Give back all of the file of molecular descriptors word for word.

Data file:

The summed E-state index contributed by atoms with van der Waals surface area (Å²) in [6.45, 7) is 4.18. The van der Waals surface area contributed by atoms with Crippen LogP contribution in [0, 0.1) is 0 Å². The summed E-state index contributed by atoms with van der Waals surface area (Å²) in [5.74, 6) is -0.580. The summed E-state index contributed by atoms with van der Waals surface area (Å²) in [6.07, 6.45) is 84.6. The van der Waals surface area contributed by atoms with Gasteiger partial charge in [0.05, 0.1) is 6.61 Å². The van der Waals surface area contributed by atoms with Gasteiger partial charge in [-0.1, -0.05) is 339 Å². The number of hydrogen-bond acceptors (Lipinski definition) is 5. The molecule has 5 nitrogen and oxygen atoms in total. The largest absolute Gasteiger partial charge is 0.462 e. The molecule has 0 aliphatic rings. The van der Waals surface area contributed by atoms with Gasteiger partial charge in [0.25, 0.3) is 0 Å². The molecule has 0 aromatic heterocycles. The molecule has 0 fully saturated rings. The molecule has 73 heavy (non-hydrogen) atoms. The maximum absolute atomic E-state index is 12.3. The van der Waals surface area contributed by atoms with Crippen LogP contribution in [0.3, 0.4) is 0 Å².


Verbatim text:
The summed E-state index contributed by atoms with van der Waals surface area (Å²) in [6.45, 7) is 4.18. The van der Waals surface area contributed by atoms with Crippen LogP contribution in [0, 0.1) is 0 Å². The summed E-state index contributed by atoms with van der Waals surface area (Å²) in [5.74, 6) is -0.580. The summed E-state index contributed by atoms with van der Waals surface area (Å²) in [6.07, 6.45) is 84.6. The van der Waals surface area contributed by atoms with Gasteiger partial charge in [0.05, 0.1) is 6.61 Å². The van der Waals surface area contributed by atoms with Gasteiger partial charge in [-0.1, -0.05) is 339 Å². The number of hydrogen-bond acceptors (Lipinski definition) is 5. The molecule has 5 nitrogen and oxygen atoms in total. The largest absolute Gasteiger partial charge is 0.462 e. The molecule has 0 aliphatic rings. The van der Waals surface area contributed by atoms with Gasteiger partial charge in [0.25, 0.3) is 0 Å². The molecule has 0 aromatic heterocycles. The molecule has 0 fully saturated rings. The molecule has 73 heavy (non-hydrogen) atoms. The maximum absolute atomic E-state index is 12.3. The van der Waals surface area contributed by atoms with Crippen LogP contribution in [0.3, 0.4) is 0 Å².